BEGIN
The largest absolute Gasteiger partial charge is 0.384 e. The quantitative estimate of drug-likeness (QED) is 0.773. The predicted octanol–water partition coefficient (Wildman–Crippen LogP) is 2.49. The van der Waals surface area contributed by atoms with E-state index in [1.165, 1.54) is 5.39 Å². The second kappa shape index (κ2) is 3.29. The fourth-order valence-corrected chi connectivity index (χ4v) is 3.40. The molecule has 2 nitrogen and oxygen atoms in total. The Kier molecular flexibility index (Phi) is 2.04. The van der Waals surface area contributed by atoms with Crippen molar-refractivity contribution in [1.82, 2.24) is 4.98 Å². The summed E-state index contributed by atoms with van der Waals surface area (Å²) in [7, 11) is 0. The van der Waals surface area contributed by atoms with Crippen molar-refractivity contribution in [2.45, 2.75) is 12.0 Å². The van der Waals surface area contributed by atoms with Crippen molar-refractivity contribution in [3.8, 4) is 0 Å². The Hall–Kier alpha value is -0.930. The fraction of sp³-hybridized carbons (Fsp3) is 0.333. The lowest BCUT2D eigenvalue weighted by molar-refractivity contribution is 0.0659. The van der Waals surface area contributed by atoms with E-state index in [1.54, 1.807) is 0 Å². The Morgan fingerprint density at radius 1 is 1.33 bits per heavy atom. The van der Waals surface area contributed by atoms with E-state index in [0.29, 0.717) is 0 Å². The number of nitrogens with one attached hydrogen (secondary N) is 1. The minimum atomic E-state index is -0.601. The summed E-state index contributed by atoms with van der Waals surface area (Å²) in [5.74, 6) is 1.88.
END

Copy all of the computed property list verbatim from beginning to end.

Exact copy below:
The largest absolute Gasteiger partial charge is 0.384 e. The quantitative estimate of drug-likeness (QED) is 0.773. The predicted octanol–water partition coefficient (Wildman–Crippen LogP) is 2.49. The van der Waals surface area contributed by atoms with E-state index in [1.165, 1.54) is 5.39 Å². The second kappa shape index (κ2) is 3.29. The fourth-order valence-corrected chi connectivity index (χ4v) is 3.40. The molecule has 2 nitrogen and oxygen atoms in total. The Kier molecular flexibility index (Phi) is 2.04. The van der Waals surface area contributed by atoms with Crippen molar-refractivity contribution in [1.82, 2.24) is 4.98 Å². The summed E-state index contributed by atoms with van der Waals surface area (Å²) in [7, 11) is 0. The van der Waals surface area contributed by atoms with Crippen molar-refractivity contribution in [2.45, 2.75) is 12.0 Å². The van der Waals surface area contributed by atoms with Crippen molar-refractivity contribution in [3.8, 4) is 0 Å². The Hall–Kier alpha value is -0.930. The fraction of sp³-hybridized carbons (Fsp3) is 0.333. The lowest BCUT2D eigenvalue weighted by molar-refractivity contribution is 0.0659. The van der Waals surface area contributed by atoms with E-state index in [1.54, 1.807) is 0 Å². The Morgan fingerprint density at radius 1 is 1.33 bits per heavy atom. The van der Waals surface area contributed by atoms with E-state index in [0.29, 0.717) is 0 Å². The number of nitrogens with one attached hydrogen (secondary N) is 1. The minimum atomic E-state index is -0.601. The summed E-state index contributed by atoms with van der Waals surface area (Å²) in [5.74, 6) is 1.88.